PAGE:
One of the mysteries of the English language finally explained.
A relatively strong, narrow current flowing outward from the beach through the surf zone and presenting a hazard to swimmers.
- ‘I swam right through the rip currents and broke through the surface on the other side.’
- ‘If you're caught in a rip current, don't fight it by trying to swim directly to shore.’
- ‘In seas up to eight feet and dangerous rip currents, two of the three Cuban migrants struggled to stay afloat.’
- ‘He got caught in a strong rip current which caused him to lose his footing and he was swept out to sea.’
- ‘Two people bathing in the sea at the Cove on July 22, 2000 had to be rescued when they got into difficulty in a dangerous rip current.’
- ‘We were told also by other beach strollers that children caught in the rip current earlier had to be rescued.’
- ‘We swam out and I managed to pull the boy out of the strong rip current.’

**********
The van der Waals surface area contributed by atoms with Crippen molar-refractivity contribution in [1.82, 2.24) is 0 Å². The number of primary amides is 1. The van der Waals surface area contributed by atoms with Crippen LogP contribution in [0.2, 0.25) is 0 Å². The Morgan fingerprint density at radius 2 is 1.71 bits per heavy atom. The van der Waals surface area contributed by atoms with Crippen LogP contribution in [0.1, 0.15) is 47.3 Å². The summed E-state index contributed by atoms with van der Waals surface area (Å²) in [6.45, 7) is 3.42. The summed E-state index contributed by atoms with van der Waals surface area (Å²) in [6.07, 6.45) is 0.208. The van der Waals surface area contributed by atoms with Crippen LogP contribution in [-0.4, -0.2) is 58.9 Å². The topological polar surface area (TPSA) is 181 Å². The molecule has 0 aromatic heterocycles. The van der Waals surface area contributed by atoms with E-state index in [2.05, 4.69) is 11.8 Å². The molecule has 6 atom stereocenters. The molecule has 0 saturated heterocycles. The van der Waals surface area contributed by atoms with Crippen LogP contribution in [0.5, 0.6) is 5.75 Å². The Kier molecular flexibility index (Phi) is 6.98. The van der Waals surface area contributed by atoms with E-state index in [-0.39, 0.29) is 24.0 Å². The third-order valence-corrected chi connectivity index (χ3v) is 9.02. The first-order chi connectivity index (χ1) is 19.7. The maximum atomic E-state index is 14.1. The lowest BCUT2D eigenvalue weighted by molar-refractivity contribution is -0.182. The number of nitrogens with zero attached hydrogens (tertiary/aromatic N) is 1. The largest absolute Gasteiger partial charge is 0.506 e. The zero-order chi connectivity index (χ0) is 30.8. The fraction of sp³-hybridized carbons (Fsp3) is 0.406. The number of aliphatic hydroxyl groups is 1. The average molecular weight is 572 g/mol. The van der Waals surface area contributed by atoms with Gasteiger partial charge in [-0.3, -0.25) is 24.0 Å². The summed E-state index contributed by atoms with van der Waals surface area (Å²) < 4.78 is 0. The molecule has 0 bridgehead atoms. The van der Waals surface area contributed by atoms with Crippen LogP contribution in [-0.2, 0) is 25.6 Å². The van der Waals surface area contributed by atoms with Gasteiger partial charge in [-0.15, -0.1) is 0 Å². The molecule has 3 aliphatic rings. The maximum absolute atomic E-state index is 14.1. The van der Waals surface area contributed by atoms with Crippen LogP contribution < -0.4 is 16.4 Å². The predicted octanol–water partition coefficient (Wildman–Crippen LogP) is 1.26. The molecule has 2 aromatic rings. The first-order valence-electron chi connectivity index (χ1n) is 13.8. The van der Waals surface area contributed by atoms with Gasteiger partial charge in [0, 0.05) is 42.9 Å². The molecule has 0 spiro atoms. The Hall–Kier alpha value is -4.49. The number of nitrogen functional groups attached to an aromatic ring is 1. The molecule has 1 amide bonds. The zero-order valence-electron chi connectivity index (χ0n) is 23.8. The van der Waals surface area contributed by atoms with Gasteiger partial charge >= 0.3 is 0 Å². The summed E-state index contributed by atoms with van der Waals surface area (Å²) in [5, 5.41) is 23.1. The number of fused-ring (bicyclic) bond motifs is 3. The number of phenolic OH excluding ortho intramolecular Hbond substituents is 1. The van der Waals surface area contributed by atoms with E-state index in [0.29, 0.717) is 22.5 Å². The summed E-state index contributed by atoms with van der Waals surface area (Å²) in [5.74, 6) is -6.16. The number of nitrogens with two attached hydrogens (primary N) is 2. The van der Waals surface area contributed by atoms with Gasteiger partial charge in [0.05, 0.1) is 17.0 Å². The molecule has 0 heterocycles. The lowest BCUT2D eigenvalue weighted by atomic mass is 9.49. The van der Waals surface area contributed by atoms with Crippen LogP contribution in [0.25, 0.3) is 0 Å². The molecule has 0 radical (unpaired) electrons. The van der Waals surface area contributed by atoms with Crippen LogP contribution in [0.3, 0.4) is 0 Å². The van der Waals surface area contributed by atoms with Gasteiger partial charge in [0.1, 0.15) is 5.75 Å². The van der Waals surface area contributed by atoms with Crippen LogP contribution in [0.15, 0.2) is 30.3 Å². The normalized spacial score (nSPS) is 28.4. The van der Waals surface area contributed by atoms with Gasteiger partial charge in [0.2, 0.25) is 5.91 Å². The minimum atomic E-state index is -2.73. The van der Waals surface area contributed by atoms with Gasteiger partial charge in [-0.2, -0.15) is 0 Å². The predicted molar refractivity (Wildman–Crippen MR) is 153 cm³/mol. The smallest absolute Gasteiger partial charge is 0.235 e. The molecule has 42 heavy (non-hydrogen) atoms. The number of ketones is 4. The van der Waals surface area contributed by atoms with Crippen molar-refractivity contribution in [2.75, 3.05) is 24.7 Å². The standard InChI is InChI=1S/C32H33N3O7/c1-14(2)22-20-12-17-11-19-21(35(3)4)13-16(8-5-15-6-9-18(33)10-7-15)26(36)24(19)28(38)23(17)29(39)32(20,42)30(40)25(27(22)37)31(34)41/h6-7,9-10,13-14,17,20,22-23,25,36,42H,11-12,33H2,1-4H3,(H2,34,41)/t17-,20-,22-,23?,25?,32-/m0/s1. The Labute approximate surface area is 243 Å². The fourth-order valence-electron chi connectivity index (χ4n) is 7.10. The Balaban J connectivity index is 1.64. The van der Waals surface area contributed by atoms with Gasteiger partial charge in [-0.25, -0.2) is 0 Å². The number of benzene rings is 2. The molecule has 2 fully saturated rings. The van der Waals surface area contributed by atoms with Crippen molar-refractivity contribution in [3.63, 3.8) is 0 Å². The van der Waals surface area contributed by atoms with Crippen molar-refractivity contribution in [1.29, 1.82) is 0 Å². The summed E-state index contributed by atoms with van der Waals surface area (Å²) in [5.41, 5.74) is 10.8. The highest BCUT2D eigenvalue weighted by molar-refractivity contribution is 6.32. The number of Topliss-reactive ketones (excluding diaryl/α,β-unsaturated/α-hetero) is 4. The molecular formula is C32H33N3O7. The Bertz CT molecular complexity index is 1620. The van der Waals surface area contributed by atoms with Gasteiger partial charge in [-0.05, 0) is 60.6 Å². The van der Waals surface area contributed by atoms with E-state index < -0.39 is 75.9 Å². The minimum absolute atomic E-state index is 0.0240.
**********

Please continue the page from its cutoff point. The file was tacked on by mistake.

- ‘Now known as Black Sunday, on that day 300 people were carried seaward in a rip current.’
- ‘Conditions were rough in the river mouth and out to sea, with a strong rip current, heavy rain and thick cloud cover.’
- ‘To increase your chances of survival in a rip current, swimmers should swim parallel to the shore until the current lessens and then swim to shore.’
- ‘Crashing waves pose an obvious hazard, and then there are tides, rip currents and strong winds to consider.’
- ‘Swimmers caught in this current should swim parallel to the shore until they are out of the rip current.’
- ‘Before long, the two surfers were caught outside 30-foot closeout waves with no hopes of paddling back in against the torrential rip current.’
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